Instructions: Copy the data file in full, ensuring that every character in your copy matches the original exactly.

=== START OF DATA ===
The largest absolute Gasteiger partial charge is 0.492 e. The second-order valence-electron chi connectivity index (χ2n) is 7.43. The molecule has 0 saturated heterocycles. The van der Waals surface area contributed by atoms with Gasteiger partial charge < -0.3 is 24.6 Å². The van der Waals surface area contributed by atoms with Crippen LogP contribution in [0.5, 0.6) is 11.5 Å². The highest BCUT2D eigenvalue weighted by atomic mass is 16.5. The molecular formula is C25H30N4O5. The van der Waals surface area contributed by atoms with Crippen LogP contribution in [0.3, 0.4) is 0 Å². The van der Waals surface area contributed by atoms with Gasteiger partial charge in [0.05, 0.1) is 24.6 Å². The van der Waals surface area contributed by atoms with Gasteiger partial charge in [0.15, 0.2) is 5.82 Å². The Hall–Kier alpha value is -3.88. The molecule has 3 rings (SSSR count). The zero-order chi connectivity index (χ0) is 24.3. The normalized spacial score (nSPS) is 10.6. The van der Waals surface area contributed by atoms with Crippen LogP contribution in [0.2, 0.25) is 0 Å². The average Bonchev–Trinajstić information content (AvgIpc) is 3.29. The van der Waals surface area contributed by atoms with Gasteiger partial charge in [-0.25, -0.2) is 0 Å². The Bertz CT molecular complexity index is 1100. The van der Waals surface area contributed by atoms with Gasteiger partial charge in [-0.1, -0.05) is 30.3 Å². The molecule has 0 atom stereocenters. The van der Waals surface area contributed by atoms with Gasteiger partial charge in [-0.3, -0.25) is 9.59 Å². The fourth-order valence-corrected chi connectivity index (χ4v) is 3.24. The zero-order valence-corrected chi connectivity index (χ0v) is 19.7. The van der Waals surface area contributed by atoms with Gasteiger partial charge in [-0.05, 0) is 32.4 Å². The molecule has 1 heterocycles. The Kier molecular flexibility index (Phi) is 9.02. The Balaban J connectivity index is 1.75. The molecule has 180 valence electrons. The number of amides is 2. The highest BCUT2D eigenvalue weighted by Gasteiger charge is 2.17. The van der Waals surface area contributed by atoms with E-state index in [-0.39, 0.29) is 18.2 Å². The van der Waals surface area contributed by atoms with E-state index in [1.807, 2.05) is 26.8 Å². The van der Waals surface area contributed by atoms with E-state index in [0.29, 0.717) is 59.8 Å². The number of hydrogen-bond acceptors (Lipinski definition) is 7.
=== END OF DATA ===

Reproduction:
The largest absolute Gasteiger partial charge is 0.492 e. The second-order valence-electron chi connectivity index (χ2n) is 7.43. The molecule has 0 saturated heterocycles. The van der Waals surface area contributed by atoms with Gasteiger partial charge < -0.3 is 24.6 Å². The van der Waals surface area contributed by atoms with Crippen LogP contribution in [0.5, 0.6) is 11.5 Å². The highest BCUT2D eigenvalue weighted by atomic mass is 16.5. The molecular formula is C25H30N4O5. The van der Waals surface area contributed by atoms with Crippen LogP contribution in [0.3, 0.4) is 0 Å². The van der Waals surface area contributed by atoms with Gasteiger partial charge in [0.05, 0.1) is 24.6 Å². The van der Waals surface area contributed by atoms with Gasteiger partial charge in [0.15, 0.2) is 5.82 Å². The Hall–Kier alpha value is -3.88. The molecule has 3 rings (SSSR count). The zero-order chi connectivity index (χ0) is 24.3. The normalized spacial score (nSPS) is 10.6. The van der Waals surface area contributed by atoms with Crippen LogP contribution in [0.2, 0.25) is 0 Å². The average Bonchev–Trinajstić information content (AvgIpc) is 3.29. The van der Waals surface area contributed by atoms with Gasteiger partial charge in [-0.25, -0.2) is 0 Å². The Bertz CT molecular complexity index is 1100. The van der Waals surface area contributed by atoms with Gasteiger partial charge in [-0.1, -0.05) is 30.3 Å². The molecule has 0 atom stereocenters. The van der Waals surface area contributed by atoms with Gasteiger partial charge in [-0.3, -0.25) is 9.59 Å². The fourth-order valence-corrected chi connectivity index (χ4v) is 3.24. The zero-order valence-corrected chi connectivity index (χ0v) is 19.7. The van der Waals surface area contributed by atoms with Gasteiger partial charge in [-0.05, 0) is 32.4 Å². The molecule has 1 heterocycles. The Kier molecular flexibility index (Phi) is 9.02. The Balaban J connectivity index is 1.75. The molecule has 180 valence electrons. The number of amides is 2. The highest BCUT2D eigenvalue weighted by Gasteiger charge is 2.17. The van der Waals surface area contributed by atoms with E-state index in [-0.39, 0.29) is 18.2 Å². The van der Waals surface area contributed by atoms with E-state index in [1.807, 2.05) is 26.8 Å². The van der Waals surface area contributed by atoms with E-state index in [0.29, 0.717) is 59.8 Å². The number of hydrogen-bond acceptors (Lipinski definition) is 7.